Austal Builds Next US Navy Landing Craft Utility

Austal has begun construction of the US Navy’s Landing Craft Utility (LCU) in Mobile, Alabama, as part of a contract signed in 2023.

Valued at $91.5 million, the agreement ordered three LCU 1700-class platforms with heavy-lift capacity for up to 170 tons (154,000 kilograms) of payload.

The framework includes the production of nine additional vessels and corresponding support services for the navy.

LCUs transport cargo, troops, and tracked and wheeled vehicles from shore to shore or ship to shore. Alongside combat roles, the fleet is used for surveillance, small and dive team support, port cleaning, and humanitarian tasks.

The platforms are commonly deployed alongside amphibious assault ships during warfare scenarios.

“The LCU provides strategic value and versatility to the Navy-Marine Corps team,” Combat Development and Integration Deputy Commandant Lt. Gen. Karsten Heckl stated during the construction ceremony.

“These landing craft will significantly enhance our sea-based Marine Air-Ground Task Forces and Marine Expeditionary Units, providing them with unparalleled flexibility, and the capability to maneuver Marines, sailors and equipment in environments unreachable by other means.”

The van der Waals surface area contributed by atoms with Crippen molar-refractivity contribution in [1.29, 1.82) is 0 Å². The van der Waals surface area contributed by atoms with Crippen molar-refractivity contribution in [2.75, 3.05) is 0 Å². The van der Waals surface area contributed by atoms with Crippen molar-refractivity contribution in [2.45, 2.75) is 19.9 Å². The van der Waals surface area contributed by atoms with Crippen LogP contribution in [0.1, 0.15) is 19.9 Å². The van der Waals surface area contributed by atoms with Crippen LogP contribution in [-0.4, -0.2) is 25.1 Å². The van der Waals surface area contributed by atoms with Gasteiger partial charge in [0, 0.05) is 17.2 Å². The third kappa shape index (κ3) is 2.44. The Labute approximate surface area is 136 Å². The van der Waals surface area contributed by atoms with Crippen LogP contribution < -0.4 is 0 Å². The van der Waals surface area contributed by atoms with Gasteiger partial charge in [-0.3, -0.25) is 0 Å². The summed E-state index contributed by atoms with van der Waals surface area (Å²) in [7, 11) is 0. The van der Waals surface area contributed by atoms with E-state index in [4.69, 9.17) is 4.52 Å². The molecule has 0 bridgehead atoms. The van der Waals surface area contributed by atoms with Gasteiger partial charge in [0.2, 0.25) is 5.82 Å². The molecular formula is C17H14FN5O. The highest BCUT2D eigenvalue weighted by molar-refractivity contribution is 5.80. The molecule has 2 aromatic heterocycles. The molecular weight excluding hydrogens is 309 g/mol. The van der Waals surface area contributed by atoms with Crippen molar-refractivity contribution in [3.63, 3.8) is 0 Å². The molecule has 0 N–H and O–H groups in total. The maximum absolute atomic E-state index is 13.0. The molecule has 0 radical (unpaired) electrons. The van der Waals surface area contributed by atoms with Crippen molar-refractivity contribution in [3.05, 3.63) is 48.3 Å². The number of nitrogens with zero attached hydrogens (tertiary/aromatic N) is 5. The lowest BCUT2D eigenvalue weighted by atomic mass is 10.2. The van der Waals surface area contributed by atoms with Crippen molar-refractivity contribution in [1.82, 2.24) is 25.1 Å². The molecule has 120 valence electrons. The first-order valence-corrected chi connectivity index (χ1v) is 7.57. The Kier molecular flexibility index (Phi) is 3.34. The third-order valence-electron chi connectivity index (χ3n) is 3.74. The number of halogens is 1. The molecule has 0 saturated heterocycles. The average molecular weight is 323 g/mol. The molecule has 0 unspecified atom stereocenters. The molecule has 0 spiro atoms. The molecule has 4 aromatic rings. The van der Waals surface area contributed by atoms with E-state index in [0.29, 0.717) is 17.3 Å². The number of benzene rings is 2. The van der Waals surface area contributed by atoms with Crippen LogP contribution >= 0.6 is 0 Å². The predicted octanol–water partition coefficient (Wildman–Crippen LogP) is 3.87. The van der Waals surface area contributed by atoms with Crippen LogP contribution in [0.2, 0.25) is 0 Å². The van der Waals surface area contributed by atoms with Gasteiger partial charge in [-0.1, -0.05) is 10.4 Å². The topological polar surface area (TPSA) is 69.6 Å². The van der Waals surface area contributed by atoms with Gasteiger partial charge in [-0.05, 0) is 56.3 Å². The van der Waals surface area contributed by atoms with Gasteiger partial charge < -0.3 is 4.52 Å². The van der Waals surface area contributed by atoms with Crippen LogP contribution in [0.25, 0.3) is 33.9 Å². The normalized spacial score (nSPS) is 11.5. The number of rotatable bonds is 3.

The LCU 1700

The LCU 1700 fleet is the latest iteration of US Navy landing crafts. It was designed to replace the 1466, 1610, and 1627 models that have been in service since the 1990s.

The LCU 1700 incorporates a steel hull with wide deck space to carry approximately 350 warfighters or up to two M1A1 Abrams main battle tanks.

Each craft measures 139 feet (42 meters) long and has a 31-foot (9-meter) beam.

It is powered by two 500-horsepower diesel engines for a maximum speed of 11 knots (13 miles/20 kilometers per hour) and a range of up to 1,200 nautical miles (1,380 miles/2,222 kilometers).

The vessel is equipped with four crew-operated mounted weapons, a military communications suite, commercial navigation radar, and amphibious assault direction systems.

Program With Swiftships

The initial agreement to construct the LCU 1700 was awarded to Louisiana-based contractor Swiftships. A follow-on contract was exercised for two additional craft in 2019 and another for four platforms in 2020.

In February, the US Navy terminated the contract with the company due to disputes about the development. A total of 32 systems were originally planned under the framework.

U.S. Marines from Expeditionary Strike Group One, 13th Marine Expeditionary Unit disembark a landing craft utility ship during the amphibious landing exercise at Bright Star '05. Bright Star is an eleven-nation biennial event that is being hosted by Egypt.
A tank deploys from a landing craft utility ship. Photo: US Department of Defense

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